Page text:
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Cyber-terrorism/cyber-terrorist and the media

Public interest in cyber-terrorism began in the late 1980s. As the year 2000 approached, the fear and uncertainty about the millennium bug heightened and interest in potential cyberterrorist attacks also increased. However, although the millennium bug was by no means a terrorist attack or plot against the world or the United States, it did act as a catalyst in sparking the fears of a possibly large-scale devastating cyber-attack. Commentators noted that many of the facts of such incidents seemed to change, often with exaggerated media reports.

More recently, the high profile terrorist attacks in the United States on September 11, 2001 lead to further media coverage of the potential threats of cyberterrorism in the years following. Mainstream media coverage often discusses the possibility of a large attack making use of computer networks to sabotage critical infrastructures with the aim of putting human lives in jeopardy or causing disruption on a national scale either directly or by disruption of the national economy.

Authors such as Winn Schwartau and John Arquilla are reported to have had considerable financial success selling books which described what were purported to be plausible scenarios of mayhem caused by cyberterrorism. Many critics claim that these books were unrealistic in their assessments of whether the attacks described (such as nuclear meltdowns and chemical plant explosions) were possible. A common thread throughout what critics perceive as cyber-terror-hype is that of non-falsifiability; that is, when the predicted disasters fail to occur, it only goes to show how lucky we’ve been so far, rather than impugning the theory.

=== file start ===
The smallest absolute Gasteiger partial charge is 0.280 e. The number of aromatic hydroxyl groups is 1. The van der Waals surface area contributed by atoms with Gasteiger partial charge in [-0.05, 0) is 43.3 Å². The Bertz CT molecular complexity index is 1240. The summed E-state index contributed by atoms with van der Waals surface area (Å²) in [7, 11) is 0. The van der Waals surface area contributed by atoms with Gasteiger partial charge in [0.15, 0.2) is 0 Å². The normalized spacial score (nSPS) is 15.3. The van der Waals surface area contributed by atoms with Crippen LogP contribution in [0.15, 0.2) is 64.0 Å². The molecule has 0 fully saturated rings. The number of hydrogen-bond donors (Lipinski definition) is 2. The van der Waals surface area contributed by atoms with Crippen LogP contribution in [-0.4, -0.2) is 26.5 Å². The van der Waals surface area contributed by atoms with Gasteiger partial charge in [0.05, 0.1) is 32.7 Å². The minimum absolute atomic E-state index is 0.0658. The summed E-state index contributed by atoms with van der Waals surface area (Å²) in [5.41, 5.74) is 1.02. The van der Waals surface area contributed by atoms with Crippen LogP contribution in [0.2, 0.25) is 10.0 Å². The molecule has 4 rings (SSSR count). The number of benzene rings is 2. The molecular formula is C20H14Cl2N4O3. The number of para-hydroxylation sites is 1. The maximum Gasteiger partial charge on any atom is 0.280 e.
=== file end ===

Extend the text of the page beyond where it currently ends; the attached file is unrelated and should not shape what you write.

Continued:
One example of cyberterrorists at work was when crackers in Romania illegally gained access to the computers controlling the life support systems at an Antarctic research station, endangering the 58 scientists involved (Note: it is also argued that this is actually not a case of cyberterrorism, but rather a case of cybercrime, as cyberterrorism requires a political motive and not a primary focus on monetary gain). However, the culprits were stopped before damage actually occurred. Mostly non-political acts of sabotage have caused financial and other damage, as in a case where a disgruntled employee caused the release of untreated sewage into water in Maroochy Shire, Australia.[1] Computer viruses have degraded or shut down some non-essential systems in nuclear power plants, but this is not believed to have been a deliberate attack. Since the world of computers is ever-growing and still largely unexplored, countries new to the cyber-world produce young computer scientists usually interested in « having fun ». Countries like China, Greece, India, Israel, and South Korea have all been in the spotlight before by the U.S. Media for attacks on information systems related to the CIA and NSA. Though these attacks are usually the result of curious young computer programmers, the United States has more than legitimate concerns about national security when such critical information systems fall under attack. In the past five years, the United States has taken a larger interest in protecting its critical information systems. It has issued contracts for high-leveled research in electronic security to nations such as Greece and Israel, to help protect against more serious and dangerous attacks. However, many claim that this interest is starting to also target the much smaller ‘prey’ out there (ie; every-day computer crackers/pranksters), raising questions about just who is being labeled a « cyber-terrorist ».

Source : wikipedia